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Assessing the 4 C's in World Languages?

Assessing the 4 C's in World Languages?

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Dear WL Edutopians,

At my school we are discussing how we might fit all our assessments under the 4 C's of 21st Century Skills - communication, critical thinking, creativity, and collaboration. Why? Because these four skills are our school-wide learning outcomes, and we want to see how we can make them more clear for students. We're trying hard to be more serious about these expected learning outcomes for our students.

It seems faily clear how World Languages fits under communication. Our national and state-level standards all aim at supporting students to achieve proficiency in a second language, in three modes of communication, oral and written production, i. e., interpretive communication (reading, viewing and listening for understanding), interpersonal communication (speaking and writing in two-way formats), and presentational communication (both speaking and writing to an audience). We have lots of rubrics to assess and guide students toward these outcomes, and according to proficiency levels - novice, intermediate and advanced. Accordingly, the biggest percentage of our grading system will aim at communication outcomes.

We also understand collaboration fairly well. We have students work together on projects, often in PBLL-aligned units, as well as in other small groups, and we have developed rubrics to guide students to demonstrate leadership and initiative, individual responsibility, and facilitation and support. We have already had some good success with these rubrics.

What about how to assess critical thinking and the creative process? We engage students often in inquiry-based learning, and ask them to create projects wherein they demonstrate critical and creative thinking as applied to their products. We do not have many grades in these two categories, however, so we feel as though it may be somewhat contrived to have separate categories for them.

The rub is this: what else do you think is worth assessing vis-à-vis these two particular skills in a World Language curriculum? What percentage of a student's grade would you consider reasonable to devote to critical thinking and creativity? What's more, are there other things you would want to include in an overall grading system which are not really classifiable under the four C's? If so, what are they? We have some ideas, but we're quite curious to know what you think as well.

So World Language gurus, we would love to hear your ideas. We're trying to make this work, but we're not yet sure how to solve the puzzle. Help us figure it out!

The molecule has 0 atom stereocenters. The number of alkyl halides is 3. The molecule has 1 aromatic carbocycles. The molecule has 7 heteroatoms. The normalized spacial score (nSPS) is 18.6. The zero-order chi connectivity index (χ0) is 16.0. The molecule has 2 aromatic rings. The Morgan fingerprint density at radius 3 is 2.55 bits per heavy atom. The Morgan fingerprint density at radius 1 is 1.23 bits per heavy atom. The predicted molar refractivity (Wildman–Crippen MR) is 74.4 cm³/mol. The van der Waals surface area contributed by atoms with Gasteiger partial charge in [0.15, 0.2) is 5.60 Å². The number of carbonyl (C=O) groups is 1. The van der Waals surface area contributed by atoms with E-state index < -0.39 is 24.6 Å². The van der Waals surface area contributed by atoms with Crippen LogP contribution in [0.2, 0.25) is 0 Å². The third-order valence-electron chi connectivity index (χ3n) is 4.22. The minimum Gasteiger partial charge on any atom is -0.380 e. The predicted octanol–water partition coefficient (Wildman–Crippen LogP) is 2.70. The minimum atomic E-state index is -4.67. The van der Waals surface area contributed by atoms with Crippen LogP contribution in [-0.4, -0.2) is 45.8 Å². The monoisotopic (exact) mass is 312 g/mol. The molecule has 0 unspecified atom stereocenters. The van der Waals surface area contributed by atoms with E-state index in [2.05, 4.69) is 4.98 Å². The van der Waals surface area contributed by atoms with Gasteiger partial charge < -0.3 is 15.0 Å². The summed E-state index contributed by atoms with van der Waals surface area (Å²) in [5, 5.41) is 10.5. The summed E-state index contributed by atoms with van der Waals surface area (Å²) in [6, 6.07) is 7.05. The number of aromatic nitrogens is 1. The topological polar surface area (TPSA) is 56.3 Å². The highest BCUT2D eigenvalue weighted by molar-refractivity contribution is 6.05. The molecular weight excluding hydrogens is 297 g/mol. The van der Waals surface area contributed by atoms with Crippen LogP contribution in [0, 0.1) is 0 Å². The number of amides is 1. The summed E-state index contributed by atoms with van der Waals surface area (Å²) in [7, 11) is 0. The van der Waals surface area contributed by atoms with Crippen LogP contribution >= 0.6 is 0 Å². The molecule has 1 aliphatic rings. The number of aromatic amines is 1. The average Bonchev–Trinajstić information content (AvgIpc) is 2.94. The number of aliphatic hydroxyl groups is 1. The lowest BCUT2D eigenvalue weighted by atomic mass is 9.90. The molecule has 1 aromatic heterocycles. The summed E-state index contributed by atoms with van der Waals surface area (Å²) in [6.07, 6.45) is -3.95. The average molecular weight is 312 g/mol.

Looking forward to your comments, so until then, cheers!

Don


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Sra. Spanglish's picture
Sra. Spanglish
Spanglish teacher in pursuit of real-world learning experiences

I'm intrigued by the idea of the standards-based grading practice of having separate behavior reports that don't actually factor into the grade. Alternatively, my district requires 3 different types of grades: test/project, "quiz," and daily work. Perhaps the 15% "daily work" segment could be reserved for the other 3 C's? I'm not opposed to incorporating them into the grade, as I believe they are proficiencies that ALL educators MUST address if our students are to succeed after high school.

I think some written L1 reflection citing specific instances during the grading period where the student demonstrated each C (or growth in each) would be in order for each. Perhaps there are some rubrics out there that could help with evaluation?

Don Doehla, MA, NBCT's picture
Don Doehla, MA, NBCT
2015 California Language Teacher of the Year, Co-Director Berkeley WL Project at UC Berkeley Language Center

We are being asked to put all grades into one or more of 5 categories only: communication (which is where most of our grades will go in WL), collaboration (that's an easy one for us as well), critical thinking and creativity (these are less clear for us - not that we don't do these, but when and how much to assess, what goes into these categories besides what we do in PBLL...), and the last category, which we are calling practice and preparation - i.e., homework, participation, etc. Our big questions are about critical thinking and creativity and what we put into those categories. We're still thinking! Thanks Laura!

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